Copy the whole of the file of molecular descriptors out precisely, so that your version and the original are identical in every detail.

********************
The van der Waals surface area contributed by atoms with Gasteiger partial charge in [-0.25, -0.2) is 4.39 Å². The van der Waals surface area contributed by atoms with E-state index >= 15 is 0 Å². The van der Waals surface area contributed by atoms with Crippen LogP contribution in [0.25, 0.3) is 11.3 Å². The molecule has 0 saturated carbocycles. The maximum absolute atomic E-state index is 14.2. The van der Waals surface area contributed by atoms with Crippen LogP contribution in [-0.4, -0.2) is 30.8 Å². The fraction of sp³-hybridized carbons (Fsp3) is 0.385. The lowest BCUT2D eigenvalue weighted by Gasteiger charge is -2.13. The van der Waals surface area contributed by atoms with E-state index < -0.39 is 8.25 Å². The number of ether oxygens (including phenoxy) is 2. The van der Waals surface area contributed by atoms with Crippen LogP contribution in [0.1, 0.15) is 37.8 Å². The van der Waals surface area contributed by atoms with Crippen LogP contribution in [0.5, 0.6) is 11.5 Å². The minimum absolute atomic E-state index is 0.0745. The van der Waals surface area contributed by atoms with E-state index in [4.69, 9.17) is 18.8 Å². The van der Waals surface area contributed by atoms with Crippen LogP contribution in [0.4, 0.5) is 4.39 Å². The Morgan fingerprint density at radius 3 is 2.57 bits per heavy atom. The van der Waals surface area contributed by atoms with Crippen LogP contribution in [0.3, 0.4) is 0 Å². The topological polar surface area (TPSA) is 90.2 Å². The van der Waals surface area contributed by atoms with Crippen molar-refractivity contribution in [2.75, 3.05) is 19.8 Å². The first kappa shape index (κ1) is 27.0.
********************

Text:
The van der Waals surface area contributed by atoms with Gasteiger partial charge in [-0.25, -0.2) is 4.39 Å². The van der Waals surface area contributed by atoms with E-state index >= 15 is 0 Å². The van der Waals surface area contributed by atoms with Crippen LogP contribution in [0.25, 0.3) is 11.3 Å². The molecule has 0 saturated carbocycles. The maximum absolute atomic E-state index is 14.2. The van der Waals surface area contributed by atoms with Crippen LogP contribution in [-0.4, -0.2) is 30.8 Å². The fraction of sp³-hybridized carbons (Fsp3) is 0.385. The lowest BCUT2D eigenvalue weighted by Gasteiger charge is -2.13. The van der Waals surface area contributed by atoms with E-state index < -0.39 is 8.25 Å². The number of ether oxygens (including phenoxy) is 2. The van der Waals surface area contributed by atoms with Crippen LogP contribution in [0.1, 0.15) is 37.8 Å². The van der Waals surface area contributed by atoms with Crippen LogP contribution in [0.5, 0.6) is 11.5 Å². The minimum absolute atomic E-state index is 0.0745. The van der Waals surface area contributed by atoms with E-state index in [4.69, 9.17) is 18.8 Å². The van der Waals surface area contributed by atoms with Crippen LogP contribution in [0.4, 0.5) is 4.39 Å². The Morgan fingerprint density at radius 3 is 2.57 bits per heavy atom. The van der Waals surface area contributed by atoms with Crippen LogP contribution in [0.3, 0.4) is 0 Å². The topological polar surface area (TPSA) is 90.2 Å². The van der Waals surface area contributed by atoms with Crippen molar-refractivity contribution in [2.75, 3.05) is 19.8 Å². The first kappa shape index (κ1) is 27.0.